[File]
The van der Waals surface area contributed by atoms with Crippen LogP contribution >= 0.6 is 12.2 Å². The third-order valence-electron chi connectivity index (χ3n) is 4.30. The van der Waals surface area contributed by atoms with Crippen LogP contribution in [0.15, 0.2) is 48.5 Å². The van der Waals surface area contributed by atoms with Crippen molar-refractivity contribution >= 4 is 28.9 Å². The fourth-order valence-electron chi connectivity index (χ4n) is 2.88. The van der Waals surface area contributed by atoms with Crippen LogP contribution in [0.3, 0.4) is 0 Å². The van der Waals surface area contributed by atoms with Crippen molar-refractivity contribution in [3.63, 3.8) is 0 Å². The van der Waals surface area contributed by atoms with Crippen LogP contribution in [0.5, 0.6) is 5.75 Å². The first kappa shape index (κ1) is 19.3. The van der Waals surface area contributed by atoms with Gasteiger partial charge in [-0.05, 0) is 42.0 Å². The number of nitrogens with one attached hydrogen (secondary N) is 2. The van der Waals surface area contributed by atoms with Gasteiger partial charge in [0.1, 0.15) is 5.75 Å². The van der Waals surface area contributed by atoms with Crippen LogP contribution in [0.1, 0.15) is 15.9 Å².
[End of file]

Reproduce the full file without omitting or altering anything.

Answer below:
The van der Waals surface area contributed by atoms with Crippen LogP contribution >= 0.6 is 12.2 Å². The third-order valence-electron chi connectivity index (χ3n) is 4.30. The van der Waals surface area contributed by atoms with Crippen LogP contribution in [0.15, 0.2) is 48.5 Å². The van der Waals surface area contributed by atoms with Crippen molar-refractivity contribution >= 4 is 28.9 Å². The fourth-order valence-electron chi connectivity index (χ4n) is 2.88. The van der Waals surface area contributed by atoms with Crippen LogP contribution in [0.3, 0.4) is 0 Å². The van der Waals surface area contributed by atoms with Crippen molar-refractivity contribution in [3.63, 3.8) is 0 Å². The van der Waals surface area contributed by atoms with Crippen LogP contribution in [0.5, 0.6) is 5.75 Å². The first kappa shape index (κ1) is 19.3. The van der Waals surface area contributed by atoms with Gasteiger partial charge in [-0.05, 0) is 42.0 Å². The number of nitrogens with one attached hydrogen (secondary N) is 2. The van der Waals surface area contributed by atoms with Gasteiger partial charge in [0.1, 0.15) is 5.75 Å². The van der Waals surface area contributed by atoms with Crippen LogP contribution in [0.1, 0.15) is 15.9 Å².